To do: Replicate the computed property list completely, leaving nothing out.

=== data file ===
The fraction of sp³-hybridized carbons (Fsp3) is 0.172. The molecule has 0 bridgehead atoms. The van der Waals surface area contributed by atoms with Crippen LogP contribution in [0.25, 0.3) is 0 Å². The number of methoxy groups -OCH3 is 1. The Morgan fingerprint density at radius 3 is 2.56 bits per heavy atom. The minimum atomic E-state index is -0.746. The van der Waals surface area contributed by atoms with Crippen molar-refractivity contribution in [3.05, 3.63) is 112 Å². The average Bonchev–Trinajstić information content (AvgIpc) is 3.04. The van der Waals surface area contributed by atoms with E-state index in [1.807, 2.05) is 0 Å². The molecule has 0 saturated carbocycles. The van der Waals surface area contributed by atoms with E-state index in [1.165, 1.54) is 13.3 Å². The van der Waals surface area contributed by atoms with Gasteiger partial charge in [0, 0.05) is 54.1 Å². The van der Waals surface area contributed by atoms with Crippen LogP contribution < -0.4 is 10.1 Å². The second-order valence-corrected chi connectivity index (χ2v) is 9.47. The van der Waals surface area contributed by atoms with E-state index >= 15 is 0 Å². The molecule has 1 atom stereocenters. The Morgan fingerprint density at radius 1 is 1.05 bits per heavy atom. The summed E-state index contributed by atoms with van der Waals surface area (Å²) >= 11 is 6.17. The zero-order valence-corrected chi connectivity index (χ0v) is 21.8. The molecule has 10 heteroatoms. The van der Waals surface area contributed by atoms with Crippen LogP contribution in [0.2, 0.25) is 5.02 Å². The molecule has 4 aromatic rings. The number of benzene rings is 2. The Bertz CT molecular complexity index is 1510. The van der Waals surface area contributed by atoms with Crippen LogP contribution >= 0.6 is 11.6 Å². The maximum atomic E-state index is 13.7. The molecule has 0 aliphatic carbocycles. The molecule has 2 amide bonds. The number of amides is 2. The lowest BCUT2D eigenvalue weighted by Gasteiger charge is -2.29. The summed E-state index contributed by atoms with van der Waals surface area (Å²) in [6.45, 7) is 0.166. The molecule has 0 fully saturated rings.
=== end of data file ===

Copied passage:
The fraction of sp³-hybridized carbons (Fsp3) is 0.172. The molecule has 0 bridgehead atoms. The van der Waals surface area contributed by atoms with Crippen LogP contribution in [0.25, 0.3) is 0 Å². The number of methoxy groups -OCH3 is 1. The Morgan fingerprint density at radius 3 is 2.56 bits per heavy atom. The minimum atomic E-state index is -0.746. The van der Waals surface area contributed by atoms with Crippen molar-refractivity contribution in [3.05, 3.63) is 112 Å². The average Bonchev–Trinajstić information content (AvgIpc) is 3.04. The van der Waals surface area contributed by atoms with E-state index in [1.807, 2.05) is 0 Å². The molecule has 0 saturated carbocycles. The van der Waals surface area contributed by atoms with E-state index in [1.165, 1.54) is 13.3 Å². The van der Waals surface area contributed by atoms with Gasteiger partial charge in [0, 0.05) is 54.1 Å². The van der Waals surface area contributed by atoms with Crippen LogP contribution < -0.4 is 10.1 Å². The second-order valence-corrected chi connectivity index (χ2v) is 9.47. The van der Waals surface area contributed by atoms with E-state index >= 15 is 0 Å². The molecule has 1 atom stereocenters. The Morgan fingerprint density at radius 1 is 1.05 bits per heavy atom. The summed E-state index contributed by atoms with van der Waals surface area (Å²) >= 11 is 6.17. The zero-order valence-corrected chi connectivity index (χ0v) is 21.8. The molecule has 10 heteroatoms. The van der Waals surface area contributed by atoms with Crippen LogP contribution in [0.2, 0.25) is 5.02 Å². The molecule has 4 aromatic rings. The number of benzene rings is 2. The Bertz CT molecular complexity index is 1510. The van der Waals surface area contributed by atoms with Crippen LogP contribution >= 0.6 is 11.6 Å². The maximum atomic E-state index is 13.7. The molecule has 0 aliphatic carbocycles. The molecule has 2 amide bonds. The number of amides is 2. The lowest BCUT2D eigenvalue weighted by Gasteiger charge is -2.29. The summed E-state index contributed by atoms with van der Waals surface area (Å²) in [6.45, 7) is 0.166. The molecule has 0 fully saturated rings.